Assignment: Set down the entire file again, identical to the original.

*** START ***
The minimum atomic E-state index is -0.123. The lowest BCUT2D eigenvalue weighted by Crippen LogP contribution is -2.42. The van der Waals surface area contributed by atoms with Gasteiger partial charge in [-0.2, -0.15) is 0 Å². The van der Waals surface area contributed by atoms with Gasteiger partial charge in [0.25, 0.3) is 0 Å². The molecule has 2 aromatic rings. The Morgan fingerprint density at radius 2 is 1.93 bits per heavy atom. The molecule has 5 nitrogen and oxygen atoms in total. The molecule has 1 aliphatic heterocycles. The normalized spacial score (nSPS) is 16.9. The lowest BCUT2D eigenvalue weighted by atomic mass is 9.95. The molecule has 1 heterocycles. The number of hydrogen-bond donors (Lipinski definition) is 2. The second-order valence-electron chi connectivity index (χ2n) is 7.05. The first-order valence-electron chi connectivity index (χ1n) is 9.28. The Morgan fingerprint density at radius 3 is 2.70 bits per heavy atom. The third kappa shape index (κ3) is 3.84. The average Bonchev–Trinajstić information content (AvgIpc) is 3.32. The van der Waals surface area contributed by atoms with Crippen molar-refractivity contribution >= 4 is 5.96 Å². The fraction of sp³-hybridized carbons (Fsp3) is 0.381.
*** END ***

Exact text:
The minimum atomic E-state index is -0.123. The lowest BCUT2D eigenvalue weighted by Crippen LogP contribution is -2.42. The van der Waals surface area contributed by atoms with Gasteiger partial charge in [-0.2, -0.15) is 0 Å². The van der Waals surface area contributed by atoms with Gasteiger partial charge in [0.25, 0.3) is 0 Å². The molecule has 2 aromatic rings. The Morgan fingerprint density at radius 2 is 1.93 bits per heavy atom. The molecule has 5 nitrogen and oxygen atoms in total. The molecule has 1 aliphatic heterocycles. The normalized spacial score (nSPS) is 16.9. The lowest BCUT2D eigenvalue weighted by atomic mass is 9.95. The molecule has 1 heterocycles. The number of hydrogen-bond donors (Lipinski definition) is 2. The second-order valence-electron chi connectivity index (χ2n) is 7.05. The first-order valence-electron chi connectivity index (χ1n) is 9.28. The Morgan fingerprint density at radius 3 is 2.70 bits per heavy atom. The third kappa shape index (κ3) is 3.84. The average Bonchev–Trinajstić information content (AvgIpc) is 3.32. The van der Waals surface area contributed by atoms with Crippen molar-refractivity contribution >= 4 is 5.96 Å². The fraction of sp³-hybridized carbons (Fsp3) is 0.381.